A Ride That Will Change Your Life: Biking Tourism in Europe

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Pedestrians angrily walk around the flock of bikers. Cars stop dangerously close to the group. Only when the bus light turns green do the cyclists continue riding. The lights of the Eiffel Tower guide the fifteen people on their biking tour of the city.


A Fat Tire tour guide leads a 3pm bicycle tour over one of Paris’ many bridges. (c) M. Kaestner Oct. 11, 2013

Motor vehicles may dominate  the road, but a large group of bicycles belonging to the Fat Tire Bike Tours demands priority. Three times a day, Paris plays host to hundreds of tourists who explore the city in the most authentic way. The best way to see a city is through      the eyes of everyday locals. Biking through the streets of Paris is not only synonymous with the lives of Parisians, but also a fast and unique way to see all of what they city has to offer.

One way to save money is by riding bicycles everywhere.  In many countries throughout Europe, bikes are becoming the most common way of transportation. The Netherlands has historically dominated the biking industry. Typically, more bikes are imported and sold in the Netherlands than any other countries. Europe remains the largest market for bicycles.

In 1999, Fat Tire tours capitalized on this trend, offering tours in Paris, and then expanding to other European cities such as Barcelona, Berlin, and London. Their website offers different options. Fat Tire Bike Tours offers two day tours and one night tour on bikes. Easy Pass Tours is an extension of the company that is popular with tourists who wish to save a few euro on attractions and landmark sites.

“We usually have about twenty people. Twenty people is our limit. And if we have more we just split. So tonight we had twenty six, so we did thirteen and thirteen,” explained Valli, one of Fat Tire’s tour guides. A Canadian native, she now works for the tour company so that she can afford to live in Paris.

The “city of lights” provides a beautiful setting for city tours. Gliding down the narrow streets of Paris becomes an experience when accompanied with historical facts about the city’s landmarks.

After riding on the 3pm day tour, Soni Jones from Utah, admitted that she had never been on a tour like that before. “I enjoyed it. It was really fun,” she said.

Biking trends in Europe are being used more and more for tourism. In addition to biking tours, many cities rent bicycles for easy transportation and exploration of that city.

Even the small town of Well, in the southern part of the Netherlands, thrives on bike rentals. Each semester, a new class of Emerson College students arrive to study at Kasteel Well, a European extension of the college. About twenty-five percent of students rent bikes in Well, and many additional students share or borrow the rentals.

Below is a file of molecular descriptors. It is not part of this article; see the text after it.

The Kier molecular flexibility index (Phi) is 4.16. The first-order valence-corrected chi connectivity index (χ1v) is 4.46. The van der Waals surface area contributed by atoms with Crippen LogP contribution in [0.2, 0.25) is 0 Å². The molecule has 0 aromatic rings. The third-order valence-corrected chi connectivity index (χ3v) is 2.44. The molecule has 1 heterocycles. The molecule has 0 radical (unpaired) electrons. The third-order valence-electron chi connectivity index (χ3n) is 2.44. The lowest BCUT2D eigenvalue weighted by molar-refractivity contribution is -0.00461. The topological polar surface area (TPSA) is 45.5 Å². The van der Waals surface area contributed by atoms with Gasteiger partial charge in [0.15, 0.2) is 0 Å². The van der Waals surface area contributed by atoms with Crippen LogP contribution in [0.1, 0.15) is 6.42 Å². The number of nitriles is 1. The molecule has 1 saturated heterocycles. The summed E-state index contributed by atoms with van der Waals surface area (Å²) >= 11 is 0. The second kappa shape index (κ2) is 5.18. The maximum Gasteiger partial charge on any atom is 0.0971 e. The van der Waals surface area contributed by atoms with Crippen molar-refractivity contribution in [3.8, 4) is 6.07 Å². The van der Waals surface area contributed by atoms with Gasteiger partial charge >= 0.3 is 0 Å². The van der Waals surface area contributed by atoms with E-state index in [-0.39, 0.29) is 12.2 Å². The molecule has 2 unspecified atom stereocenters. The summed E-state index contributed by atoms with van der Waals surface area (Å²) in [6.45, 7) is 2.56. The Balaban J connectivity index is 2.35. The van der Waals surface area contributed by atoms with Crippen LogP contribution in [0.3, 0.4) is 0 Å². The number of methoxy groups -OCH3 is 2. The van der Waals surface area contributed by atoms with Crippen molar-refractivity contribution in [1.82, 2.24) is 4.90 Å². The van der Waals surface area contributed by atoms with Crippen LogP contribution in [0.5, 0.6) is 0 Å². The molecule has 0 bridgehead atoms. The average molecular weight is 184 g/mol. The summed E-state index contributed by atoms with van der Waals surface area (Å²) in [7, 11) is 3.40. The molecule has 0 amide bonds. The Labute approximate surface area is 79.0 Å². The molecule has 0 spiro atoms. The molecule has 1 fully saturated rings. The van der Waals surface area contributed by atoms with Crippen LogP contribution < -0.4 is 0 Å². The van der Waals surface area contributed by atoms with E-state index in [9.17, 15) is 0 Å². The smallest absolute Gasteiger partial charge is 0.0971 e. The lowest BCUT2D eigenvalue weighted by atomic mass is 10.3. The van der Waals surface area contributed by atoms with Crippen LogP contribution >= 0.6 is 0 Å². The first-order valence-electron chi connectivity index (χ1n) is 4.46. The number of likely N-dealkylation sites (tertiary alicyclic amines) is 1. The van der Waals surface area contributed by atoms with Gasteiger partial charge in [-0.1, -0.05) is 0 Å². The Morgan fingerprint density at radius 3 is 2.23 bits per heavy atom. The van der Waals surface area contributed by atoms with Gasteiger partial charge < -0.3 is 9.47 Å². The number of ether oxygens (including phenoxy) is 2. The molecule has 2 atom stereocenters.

“I found it’s really helpful especially for groceries and if you want to bike some places and see parts of the Netherlands through biking,” says Duncan Gelder, a student living at Kasteel Well who rented a bike this fall 2013 semester.  “I decided to rent a bike because for what it costs I think it’s pretty helpful for getting around.”


A view of the castle students’ rented bikes. (c) M. Kaestner Sept. 16, 2013

To rent a bike in Well is 150 euro including a 75 euro deposit that the student will get back. About twenty locked bikes sit in the courtyard of the castle campus. Bike paths are integrated throughout the streets of Well, allowing bikers to travel within the town, to neighboring towns, and even to bordering countries.

“I have done a lot of stuff in Well and the surrounding towns, but I’m hoping this weekend to bike to Germany,” says Gelder. “I think overall it was worth it.”

With the numerous bike paths and roadside maps, visitors of Well can easily and safely cycle through the Old Town past farmland, cornstalks, goat pens, and chicken coops. Riding on the path down the river Maas, one passes tractors, cows, sheep,        and horses. And this is all without leaving the town of Well.

Even the visiting students are participating in tourism created by the biking trend. This flux of rental bike sales is representative of the country’s biking culture. In the Netherlands, there are more than 13 million bikes. That means there is nearly one bike per person.

Biking tourism is becoming more popular, especially for visitors from different cultural backgrounds. Tourists from the United States, where biking is seen as a hobby, would be attracted to the biking tours in Europe. Fat Tire Bike Tours was mentioned in a New York Times travel article on Sept. 20, 2013 about favorite journeys by bike. If biking tourism continues to thrive, Paris cars will have to watch out for more and more large groups of biking tours.




Maria Kaestner is a student at Emerson College double majoring in Journalism and Marketing Communications. Originally from Melrose Massachusetts, Maria grew up around the Boston area. Currently, she is studying at Emerson's European campus at Kesteel Well for the Fall of 2013.

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